2. The Effect of Amateur-isation: An account of how well-meant political attempts to reform the Public Service misfired was given in Towards Good Government in Queensland (with my letter of 25/8/98). The main theme was that supposed 'reform' in the early 1990s, flouted the Westminster tradition of an independent meritorious Public Service, and in doing so eroded its skill base and eliminated the best source of advice and support able to help in implementing widely desired reforms. This slowly led to administrative breakdowns (eg muddles in health and education services, fumbled infrastructure planning) and to an inability to implement pre-election policies promising real economic development due to continuance of out-dated 'industrial' era economic tactics (see Defects in Economic Tactics, Strategy and Outcomes - which had been Attachment A to Renewal of Queensland's Public Service). Arguably Queensland's practical ability to achieve any goals, or to make further realistic policy progress, was set back by 10-15 years. While the Borbidge Government attempted to restore practical experience to the Public Service (through its 'Dad's army'), its strategic agenda was not strong. In 1998, the present Government recreated a populist version of the administrative regime which had (invisibly) brought down the Goss Government. And indicators of a re-emerging administrative shambles are again becoming visible, including:

[[In some respects Queensland in its current Smart State mode resembles Victoria under the unfortunate Cain administration in the 1980s. The latter's 'bull in a China shop' efforts to 'push' through what were popularly seen as desirable and long overdue economic goals was very expensive and ultimately self defeating (due to the lack of market relevance of primarily politically oriented 'economic' projects). In both cases, this was associated with: the loss of experienced Public Service advise about requirements for successful implementation and; slower overall growth than others achieved (see Murray R. and White K. The Fall of the House of Cain, 1992, and O'Malley B., 'Premier see GST as hurdle for jobless', Courier Mail, 1/3/00).]]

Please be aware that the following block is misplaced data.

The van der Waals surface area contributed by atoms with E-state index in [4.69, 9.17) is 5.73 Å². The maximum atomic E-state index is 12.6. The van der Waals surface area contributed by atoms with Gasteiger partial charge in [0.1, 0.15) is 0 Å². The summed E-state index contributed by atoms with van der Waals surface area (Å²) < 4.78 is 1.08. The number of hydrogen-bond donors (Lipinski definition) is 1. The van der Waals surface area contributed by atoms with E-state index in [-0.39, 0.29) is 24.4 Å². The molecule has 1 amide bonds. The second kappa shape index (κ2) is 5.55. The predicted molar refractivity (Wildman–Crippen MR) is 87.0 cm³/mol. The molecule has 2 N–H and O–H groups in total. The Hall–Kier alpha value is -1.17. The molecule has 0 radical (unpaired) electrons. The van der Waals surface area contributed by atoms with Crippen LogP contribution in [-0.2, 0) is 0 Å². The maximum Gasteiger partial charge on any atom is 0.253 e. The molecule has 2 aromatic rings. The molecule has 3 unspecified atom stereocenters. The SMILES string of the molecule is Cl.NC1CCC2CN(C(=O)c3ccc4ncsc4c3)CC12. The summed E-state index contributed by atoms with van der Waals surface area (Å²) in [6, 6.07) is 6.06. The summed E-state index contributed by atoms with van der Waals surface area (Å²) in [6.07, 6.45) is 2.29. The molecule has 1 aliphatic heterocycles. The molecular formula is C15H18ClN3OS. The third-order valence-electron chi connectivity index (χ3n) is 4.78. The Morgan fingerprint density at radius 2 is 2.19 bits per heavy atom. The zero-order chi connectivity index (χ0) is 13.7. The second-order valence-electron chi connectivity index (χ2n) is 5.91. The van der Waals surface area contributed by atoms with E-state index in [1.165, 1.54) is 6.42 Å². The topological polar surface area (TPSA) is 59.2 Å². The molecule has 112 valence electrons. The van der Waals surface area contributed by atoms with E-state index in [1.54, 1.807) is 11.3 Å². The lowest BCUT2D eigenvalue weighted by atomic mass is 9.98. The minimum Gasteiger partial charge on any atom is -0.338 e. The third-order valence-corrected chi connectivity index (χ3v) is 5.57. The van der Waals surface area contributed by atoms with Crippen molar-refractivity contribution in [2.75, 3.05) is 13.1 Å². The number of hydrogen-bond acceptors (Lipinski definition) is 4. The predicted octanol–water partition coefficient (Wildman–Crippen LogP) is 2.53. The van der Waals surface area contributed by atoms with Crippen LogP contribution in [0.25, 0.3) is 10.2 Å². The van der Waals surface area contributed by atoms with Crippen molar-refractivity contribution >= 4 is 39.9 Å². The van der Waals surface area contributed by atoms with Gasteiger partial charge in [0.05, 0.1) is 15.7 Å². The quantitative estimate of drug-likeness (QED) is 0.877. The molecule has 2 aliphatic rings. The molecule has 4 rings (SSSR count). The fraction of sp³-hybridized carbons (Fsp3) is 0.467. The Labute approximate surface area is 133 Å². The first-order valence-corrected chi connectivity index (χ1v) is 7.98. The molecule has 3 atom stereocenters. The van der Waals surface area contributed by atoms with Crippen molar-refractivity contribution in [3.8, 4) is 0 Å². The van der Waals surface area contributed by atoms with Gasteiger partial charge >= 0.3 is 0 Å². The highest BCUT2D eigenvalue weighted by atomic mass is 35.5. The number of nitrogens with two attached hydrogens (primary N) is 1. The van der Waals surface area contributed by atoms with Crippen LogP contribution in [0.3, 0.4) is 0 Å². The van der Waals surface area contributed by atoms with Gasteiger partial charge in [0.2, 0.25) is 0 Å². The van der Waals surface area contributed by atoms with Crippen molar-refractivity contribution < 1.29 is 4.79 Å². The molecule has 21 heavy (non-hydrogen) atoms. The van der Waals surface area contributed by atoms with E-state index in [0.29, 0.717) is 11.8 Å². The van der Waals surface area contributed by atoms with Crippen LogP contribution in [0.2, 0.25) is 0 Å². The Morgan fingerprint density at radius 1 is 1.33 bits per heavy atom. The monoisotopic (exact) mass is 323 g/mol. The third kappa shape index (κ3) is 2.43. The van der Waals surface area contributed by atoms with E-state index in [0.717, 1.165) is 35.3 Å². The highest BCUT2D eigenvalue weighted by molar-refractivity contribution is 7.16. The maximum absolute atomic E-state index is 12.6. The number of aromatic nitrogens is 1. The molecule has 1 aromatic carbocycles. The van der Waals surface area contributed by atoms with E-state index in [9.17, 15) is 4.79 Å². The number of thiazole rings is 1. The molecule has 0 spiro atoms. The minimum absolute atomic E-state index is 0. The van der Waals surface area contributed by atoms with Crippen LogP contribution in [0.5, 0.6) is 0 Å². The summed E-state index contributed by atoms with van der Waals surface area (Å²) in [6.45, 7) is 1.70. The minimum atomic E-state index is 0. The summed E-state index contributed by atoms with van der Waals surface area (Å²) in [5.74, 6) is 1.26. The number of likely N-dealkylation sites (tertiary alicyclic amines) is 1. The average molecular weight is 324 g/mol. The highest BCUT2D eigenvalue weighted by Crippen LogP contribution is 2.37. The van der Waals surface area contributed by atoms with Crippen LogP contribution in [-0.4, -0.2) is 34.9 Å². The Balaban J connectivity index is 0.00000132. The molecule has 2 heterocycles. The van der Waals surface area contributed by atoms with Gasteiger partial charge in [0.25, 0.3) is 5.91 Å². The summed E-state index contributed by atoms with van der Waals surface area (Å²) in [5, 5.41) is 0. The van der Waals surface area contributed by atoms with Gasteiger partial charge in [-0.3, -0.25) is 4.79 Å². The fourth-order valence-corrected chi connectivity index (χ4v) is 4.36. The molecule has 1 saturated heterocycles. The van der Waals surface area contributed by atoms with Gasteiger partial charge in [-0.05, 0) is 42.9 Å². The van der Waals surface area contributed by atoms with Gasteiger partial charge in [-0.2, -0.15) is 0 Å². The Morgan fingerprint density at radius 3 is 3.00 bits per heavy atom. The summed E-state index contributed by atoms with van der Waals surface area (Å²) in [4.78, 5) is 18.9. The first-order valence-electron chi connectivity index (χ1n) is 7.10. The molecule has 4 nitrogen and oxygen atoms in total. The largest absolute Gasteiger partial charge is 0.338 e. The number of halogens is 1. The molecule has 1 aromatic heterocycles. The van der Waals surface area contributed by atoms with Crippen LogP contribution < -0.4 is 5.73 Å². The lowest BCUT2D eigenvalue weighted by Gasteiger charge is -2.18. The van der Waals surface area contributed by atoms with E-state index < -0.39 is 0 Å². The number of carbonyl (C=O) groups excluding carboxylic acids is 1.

3. Immediate Improvement: Defects in administration due to politicisation mainly result from the environment in which public servants work (eg where political game-playing is THE way to get ahead, then astute 'gamesmen' will be favoured at the expense of those with real competence in policy and implementation, and 'game-playing' will take precedence over real work at senior levels). However, if the environment is changed such that the political option for advancement is eliminated, then the situation should quickly stabilise - eg even overtly politicised 'senior public servants' would have to emphasise real work, or move directly into politics.

4. So much for the Westminster tradition: It has been vital for many years to 'blow the whistle' on under-performance resulting from a lack of balanced, high-level Public Service knowledge and experience. When it first became obvious in the early 1990s that things were going seriously wrong in terms of practical implementation of government policy and promoting community welfare, many existing public servants (such as myself) tried to carry out their traditional Westminster role as a source of independent advice. However the response was to 'shoot the messengers' in the name of 'reform' (see note 1). This apparently led one observer to describe my situation as a test case for the (apparently now defunct) Westminster tradition (see McDermott P., `Tenure of Senior Queensland Public Servants', Australian Journal of Public Administration, March 1993). Also in 1993 the deputy Ombudsman verbally indicated (in relation to my case) that existing legislation for Public Service appointments potentially allowed irresolvable injustices to occur, but then the Ombudsman's office demonstrated its fatal weakness by failing to report even this clear legislative defect to Parliament. And, after many direct representations to Members of the Legislative Assembly, only one MLA ever indicated that they believed that merit in Public Service appointments even mattered - though he also suggested that past injustices could not be resolved.